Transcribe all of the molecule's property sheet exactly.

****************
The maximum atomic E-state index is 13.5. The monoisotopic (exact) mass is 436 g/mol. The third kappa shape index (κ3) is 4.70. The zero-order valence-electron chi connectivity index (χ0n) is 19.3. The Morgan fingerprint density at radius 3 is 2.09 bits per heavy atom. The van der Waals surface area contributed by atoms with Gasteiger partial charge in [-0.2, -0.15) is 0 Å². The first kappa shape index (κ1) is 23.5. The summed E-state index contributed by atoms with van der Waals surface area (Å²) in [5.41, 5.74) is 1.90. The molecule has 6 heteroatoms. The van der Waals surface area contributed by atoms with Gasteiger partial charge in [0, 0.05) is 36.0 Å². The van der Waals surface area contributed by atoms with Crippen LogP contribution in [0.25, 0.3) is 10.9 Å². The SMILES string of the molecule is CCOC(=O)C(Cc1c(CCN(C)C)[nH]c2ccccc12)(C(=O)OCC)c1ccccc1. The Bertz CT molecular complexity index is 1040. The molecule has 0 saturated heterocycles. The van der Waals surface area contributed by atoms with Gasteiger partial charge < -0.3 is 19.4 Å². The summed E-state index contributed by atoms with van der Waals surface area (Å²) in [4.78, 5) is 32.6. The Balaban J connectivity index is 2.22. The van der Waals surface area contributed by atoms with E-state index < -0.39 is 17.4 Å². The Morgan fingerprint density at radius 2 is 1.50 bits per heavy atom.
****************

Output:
The maximum atomic E-state index is 13.5. The monoisotopic (exact) mass is 436 g/mol. The third kappa shape index (κ3) is 4.70. The zero-order valence-electron chi connectivity index (χ0n) is 19.3. The Morgan fingerprint density at radius 3 is 2.09 bits per heavy atom. The van der Waals surface area contributed by atoms with Gasteiger partial charge in [-0.2, -0.15) is 0 Å². The first kappa shape index (κ1) is 23.5. The summed E-state index contributed by atoms with van der Waals surface area (Å²) in [5.41, 5.74) is 1.90. The molecule has 6 heteroatoms. The van der Waals surface area contributed by atoms with Gasteiger partial charge in [0, 0.05) is 36.0 Å². The van der Waals surface area contributed by atoms with Crippen LogP contribution in [0.25, 0.3) is 10.9 Å². The SMILES string of the molecule is CCOC(=O)C(Cc1c(CCN(C)C)[nH]c2ccccc12)(C(=O)OCC)c1ccccc1. The Bertz CT molecular complexity index is 1040. The molecule has 0 saturated heterocycles. The van der Waals surface area contributed by atoms with Gasteiger partial charge < -0.3 is 19.4 Å². The summed E-state index contributed by atoms with van der Waals surface area (Å²) in [4.78, 5) is 32.6. The Balaban J connectivity index is 2.22. The van der Waals surface area contributed by atoms with E-state index < -0.39 is 17.4 Å². The Morgan fingerprint density at radius 2 is 1.50 bits per heavy atom.